Reflections are a humorous thing
A good one will make your ego sing
Give it a bad day
Your ego will pay
Bad reflection makes your ego sting
Reflections are a humorous thing
A good one will make your ego sing
Give it a bad day
Your ego will pay
Bad reflection makes your ego sting
Have you ever wondered what the writer in your life would love to have for Christmas? Or maybe you are a writer, and you’ve wondered if anyone out there understands these quirky Christmas wishes.
Well, wonder no more friend or family member of a writer. And as for you writer: you are not alone.
Below are three things a writer would love to get for Christmas.
on earth and quiet
There’s nothing we writers value more than our writing time, and want to maximize the time we’ve set aside as much as possible by keeping noisy distracting to a minimum. What do we get instead? The Last Jedi blaring from the next room, Christmas music coming from upstairs making you accidentally type “all I want for Christmas is you, babyyyy” for your character’s dialogue, and a bunch of kids throwing marshmallows at you and say that you’re in a snowball fight.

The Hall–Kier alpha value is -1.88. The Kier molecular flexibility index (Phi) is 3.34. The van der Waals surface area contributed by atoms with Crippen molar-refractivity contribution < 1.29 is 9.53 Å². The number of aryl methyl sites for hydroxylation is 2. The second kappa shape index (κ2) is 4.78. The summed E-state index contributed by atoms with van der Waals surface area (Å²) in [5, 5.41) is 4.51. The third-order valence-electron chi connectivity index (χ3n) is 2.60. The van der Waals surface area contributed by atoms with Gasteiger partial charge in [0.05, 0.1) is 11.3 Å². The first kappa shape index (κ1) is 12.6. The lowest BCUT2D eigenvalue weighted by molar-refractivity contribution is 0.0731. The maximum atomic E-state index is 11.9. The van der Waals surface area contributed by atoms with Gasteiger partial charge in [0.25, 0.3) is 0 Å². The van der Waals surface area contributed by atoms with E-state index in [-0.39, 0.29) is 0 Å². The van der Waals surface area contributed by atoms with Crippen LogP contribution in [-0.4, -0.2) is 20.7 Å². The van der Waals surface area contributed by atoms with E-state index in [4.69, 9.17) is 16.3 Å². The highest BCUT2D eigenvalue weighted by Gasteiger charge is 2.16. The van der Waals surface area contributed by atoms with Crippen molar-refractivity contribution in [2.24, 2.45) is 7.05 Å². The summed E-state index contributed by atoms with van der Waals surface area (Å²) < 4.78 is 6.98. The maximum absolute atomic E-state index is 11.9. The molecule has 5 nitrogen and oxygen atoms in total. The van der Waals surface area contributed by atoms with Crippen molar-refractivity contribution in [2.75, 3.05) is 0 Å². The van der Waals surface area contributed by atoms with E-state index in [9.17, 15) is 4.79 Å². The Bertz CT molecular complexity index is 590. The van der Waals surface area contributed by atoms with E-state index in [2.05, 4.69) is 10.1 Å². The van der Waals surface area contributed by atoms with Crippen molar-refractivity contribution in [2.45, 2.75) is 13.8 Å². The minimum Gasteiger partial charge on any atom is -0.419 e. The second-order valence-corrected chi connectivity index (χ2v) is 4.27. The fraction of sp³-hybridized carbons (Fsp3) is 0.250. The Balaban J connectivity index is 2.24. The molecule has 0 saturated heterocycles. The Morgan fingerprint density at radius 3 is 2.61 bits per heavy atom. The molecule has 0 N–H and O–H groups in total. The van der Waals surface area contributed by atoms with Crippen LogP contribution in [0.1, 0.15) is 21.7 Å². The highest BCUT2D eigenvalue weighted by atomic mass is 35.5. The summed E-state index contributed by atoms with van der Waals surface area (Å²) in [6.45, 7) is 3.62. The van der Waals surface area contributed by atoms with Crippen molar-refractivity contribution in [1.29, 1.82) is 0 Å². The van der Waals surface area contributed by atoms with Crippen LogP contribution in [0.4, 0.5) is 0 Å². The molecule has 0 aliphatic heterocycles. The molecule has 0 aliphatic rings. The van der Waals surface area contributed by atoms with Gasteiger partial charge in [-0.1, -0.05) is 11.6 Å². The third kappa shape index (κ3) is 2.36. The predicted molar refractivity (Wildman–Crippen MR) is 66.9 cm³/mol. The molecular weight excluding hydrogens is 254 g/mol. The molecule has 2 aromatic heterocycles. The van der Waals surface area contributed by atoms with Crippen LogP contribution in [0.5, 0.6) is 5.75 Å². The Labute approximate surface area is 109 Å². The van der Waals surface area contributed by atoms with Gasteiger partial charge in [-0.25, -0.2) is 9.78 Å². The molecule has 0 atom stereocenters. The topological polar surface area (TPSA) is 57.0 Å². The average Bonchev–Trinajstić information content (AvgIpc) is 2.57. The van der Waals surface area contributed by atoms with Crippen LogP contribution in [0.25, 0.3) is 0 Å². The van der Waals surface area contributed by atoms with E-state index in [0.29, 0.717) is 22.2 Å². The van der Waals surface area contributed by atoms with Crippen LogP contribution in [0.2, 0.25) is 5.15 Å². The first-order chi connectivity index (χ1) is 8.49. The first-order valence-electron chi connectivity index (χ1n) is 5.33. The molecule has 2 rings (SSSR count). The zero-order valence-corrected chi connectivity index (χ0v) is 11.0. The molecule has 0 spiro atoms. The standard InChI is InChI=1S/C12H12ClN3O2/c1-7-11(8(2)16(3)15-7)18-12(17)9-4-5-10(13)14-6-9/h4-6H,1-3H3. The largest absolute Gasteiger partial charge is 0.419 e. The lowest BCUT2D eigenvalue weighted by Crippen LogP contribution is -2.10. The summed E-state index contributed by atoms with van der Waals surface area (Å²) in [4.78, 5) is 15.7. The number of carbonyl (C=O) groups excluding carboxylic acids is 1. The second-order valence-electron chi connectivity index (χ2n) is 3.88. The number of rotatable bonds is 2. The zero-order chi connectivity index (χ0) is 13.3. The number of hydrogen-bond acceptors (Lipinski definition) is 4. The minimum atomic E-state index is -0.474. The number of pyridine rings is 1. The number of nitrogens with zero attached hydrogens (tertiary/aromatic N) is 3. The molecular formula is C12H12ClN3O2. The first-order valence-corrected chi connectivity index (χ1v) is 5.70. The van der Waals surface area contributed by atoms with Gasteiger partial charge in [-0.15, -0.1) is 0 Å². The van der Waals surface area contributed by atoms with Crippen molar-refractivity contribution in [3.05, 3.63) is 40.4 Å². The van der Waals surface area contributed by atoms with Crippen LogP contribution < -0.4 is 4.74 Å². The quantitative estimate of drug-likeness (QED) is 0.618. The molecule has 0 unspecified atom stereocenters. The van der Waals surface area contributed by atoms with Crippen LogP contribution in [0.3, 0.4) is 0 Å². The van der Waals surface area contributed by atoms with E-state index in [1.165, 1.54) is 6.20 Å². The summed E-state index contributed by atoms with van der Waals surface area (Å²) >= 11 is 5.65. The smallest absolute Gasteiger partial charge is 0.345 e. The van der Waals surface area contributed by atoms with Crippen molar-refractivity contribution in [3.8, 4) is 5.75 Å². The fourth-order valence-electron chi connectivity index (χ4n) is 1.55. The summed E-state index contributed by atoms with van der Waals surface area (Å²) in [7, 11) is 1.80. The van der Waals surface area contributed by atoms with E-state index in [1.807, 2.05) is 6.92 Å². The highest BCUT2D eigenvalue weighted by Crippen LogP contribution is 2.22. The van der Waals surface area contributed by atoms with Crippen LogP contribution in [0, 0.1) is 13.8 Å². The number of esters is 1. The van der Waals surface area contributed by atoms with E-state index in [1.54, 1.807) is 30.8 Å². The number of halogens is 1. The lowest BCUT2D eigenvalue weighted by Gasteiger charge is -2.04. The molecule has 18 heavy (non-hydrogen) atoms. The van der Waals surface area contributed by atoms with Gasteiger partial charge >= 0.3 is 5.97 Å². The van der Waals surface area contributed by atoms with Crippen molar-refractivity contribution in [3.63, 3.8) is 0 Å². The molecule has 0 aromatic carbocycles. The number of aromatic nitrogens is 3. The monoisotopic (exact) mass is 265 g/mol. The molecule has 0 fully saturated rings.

This is not the writing time we imagined.
What we want: TV off, radio off (unless its some soothing instrumental music that will get our creativity going), and for goodness sake, someone get those marshmallows off the floor. We should probably just wear a Grinch mask until our writing session is over.
An elf to do our editing for us
You’ve written down the initial idea, hashed out the first draft, read the first draft (and realized how much it sucked), and polished it up and turned it into a beautiful second draft. All that’s left to do is some editing. Easy right?
Wrong. We’ve been working on this story for so long, if we have to look at it again we are going to roast it over the fire (forget chestnuts). And it doesn’t help that the Christmas cookies in the kitchen keep calling.